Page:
LA PAZ – Bolivian President Evo Morales said Wednesday that the deployment of elite army troops on the border with Chile is not an attack on the neighboring country but rather is justified as part of La Paz’s fight against smuggling.
“We have decided to reorganize the fight against smuggling. There is a team of ministers that is working on it. That is no attack on Chile. If it’s important to mobilize some of our forces, it’s going to be against smuggling and not against the Chilean people, and even less so against the Chilean government,” Morales emphasized at a press conference.
The president made his remarks upon being consulted about the statement of Chilean Foreign Minister Heraldo Muñoz, who said that Bolivia’s mobilization of troops along the mutual border was a “delicate matter.”
“We would not want this to escalate into something dangerous,” Chile’s top diplomat said before departing with Chilean President Michelle Bachelet for Indonesia and China.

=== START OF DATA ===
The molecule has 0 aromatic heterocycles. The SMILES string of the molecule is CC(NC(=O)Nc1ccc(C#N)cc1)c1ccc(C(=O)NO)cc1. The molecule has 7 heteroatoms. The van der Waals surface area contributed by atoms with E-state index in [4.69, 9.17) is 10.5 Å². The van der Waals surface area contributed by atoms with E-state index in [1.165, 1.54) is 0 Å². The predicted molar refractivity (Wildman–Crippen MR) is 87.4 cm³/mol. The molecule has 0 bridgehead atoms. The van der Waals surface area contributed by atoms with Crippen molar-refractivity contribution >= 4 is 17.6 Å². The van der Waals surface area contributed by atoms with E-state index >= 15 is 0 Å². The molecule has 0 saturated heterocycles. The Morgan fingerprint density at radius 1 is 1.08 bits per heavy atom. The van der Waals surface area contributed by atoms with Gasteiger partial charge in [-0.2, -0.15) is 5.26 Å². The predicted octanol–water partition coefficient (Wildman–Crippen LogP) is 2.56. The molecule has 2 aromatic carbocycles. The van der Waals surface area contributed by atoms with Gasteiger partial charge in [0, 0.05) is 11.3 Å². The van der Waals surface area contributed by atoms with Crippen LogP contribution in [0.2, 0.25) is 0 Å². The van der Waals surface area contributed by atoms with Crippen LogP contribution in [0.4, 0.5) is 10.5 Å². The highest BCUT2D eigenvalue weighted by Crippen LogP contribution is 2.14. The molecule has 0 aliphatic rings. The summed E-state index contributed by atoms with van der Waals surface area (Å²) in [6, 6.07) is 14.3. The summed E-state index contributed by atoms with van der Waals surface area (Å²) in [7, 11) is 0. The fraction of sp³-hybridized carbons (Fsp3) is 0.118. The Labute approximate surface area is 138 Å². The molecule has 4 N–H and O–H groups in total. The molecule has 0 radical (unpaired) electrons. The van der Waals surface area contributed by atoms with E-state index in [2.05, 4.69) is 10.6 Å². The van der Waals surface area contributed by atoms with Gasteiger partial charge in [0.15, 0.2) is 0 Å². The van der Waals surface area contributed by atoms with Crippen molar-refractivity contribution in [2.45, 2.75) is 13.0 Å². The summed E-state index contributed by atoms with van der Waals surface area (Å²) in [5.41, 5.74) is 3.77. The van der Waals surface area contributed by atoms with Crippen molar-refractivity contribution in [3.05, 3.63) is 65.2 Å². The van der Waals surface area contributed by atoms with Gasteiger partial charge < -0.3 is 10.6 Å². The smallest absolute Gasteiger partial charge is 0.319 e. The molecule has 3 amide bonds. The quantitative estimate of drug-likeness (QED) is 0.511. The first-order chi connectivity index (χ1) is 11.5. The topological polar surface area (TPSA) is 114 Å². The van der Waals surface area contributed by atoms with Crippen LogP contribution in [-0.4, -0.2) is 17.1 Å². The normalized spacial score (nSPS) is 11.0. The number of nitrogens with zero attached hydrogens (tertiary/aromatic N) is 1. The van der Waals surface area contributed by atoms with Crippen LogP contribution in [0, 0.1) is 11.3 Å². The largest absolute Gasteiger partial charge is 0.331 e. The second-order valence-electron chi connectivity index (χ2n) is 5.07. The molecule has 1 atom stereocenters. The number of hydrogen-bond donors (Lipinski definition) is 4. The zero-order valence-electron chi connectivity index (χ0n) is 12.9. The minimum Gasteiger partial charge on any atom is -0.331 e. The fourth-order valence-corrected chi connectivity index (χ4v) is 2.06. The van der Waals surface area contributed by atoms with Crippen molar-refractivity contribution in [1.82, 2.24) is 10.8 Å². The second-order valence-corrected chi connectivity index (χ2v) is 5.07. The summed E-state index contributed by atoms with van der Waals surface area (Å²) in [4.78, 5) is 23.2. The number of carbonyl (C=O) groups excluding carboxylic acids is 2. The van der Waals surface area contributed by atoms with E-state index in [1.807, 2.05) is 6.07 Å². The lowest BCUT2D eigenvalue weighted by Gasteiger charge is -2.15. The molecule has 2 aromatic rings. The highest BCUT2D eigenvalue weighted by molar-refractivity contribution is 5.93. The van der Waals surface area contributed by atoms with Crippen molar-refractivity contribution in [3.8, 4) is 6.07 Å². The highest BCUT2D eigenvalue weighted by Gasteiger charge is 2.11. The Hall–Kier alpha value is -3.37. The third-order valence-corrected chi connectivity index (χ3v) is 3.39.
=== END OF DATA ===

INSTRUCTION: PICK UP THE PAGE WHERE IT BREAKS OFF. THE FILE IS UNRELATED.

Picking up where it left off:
Morales emphasized that the specialized units of the police and the armed forces were being mobilized to “defend the economy” and Bolivian companies that are being harmed by cross-border smuggling.
“I’m convinced that smuggling is occurring there,” he said.
He also noted that the Chilean army, along with the US military, conducts combined military maneuvers once or twice a year along the border with Bolivia, which he said was “a geographic attack, an intimidation.”
Meanwhile, after a Cabinet meeting, Defense Minister Reymi Ferreira emphasized that the elite F-10 military unit was ordered to the area because certain border communities that are working with smugglers and there have been attacks on customs officials.
Ferreira said that the troops have been in the area for several days operating under instructions from customs authorities and are deployed at all the border crossing points although “any action (is occurring) a minimum of one kilometer (0.6 mile) ... from the border to avoid any kind of incident.”
In addition, he said that the zone is the area through which much illegal merchandise enters Bolivia, adding that during 2016 authorities seized $34 million worth of smuggled goods and $24 million worth during the first four months of this year.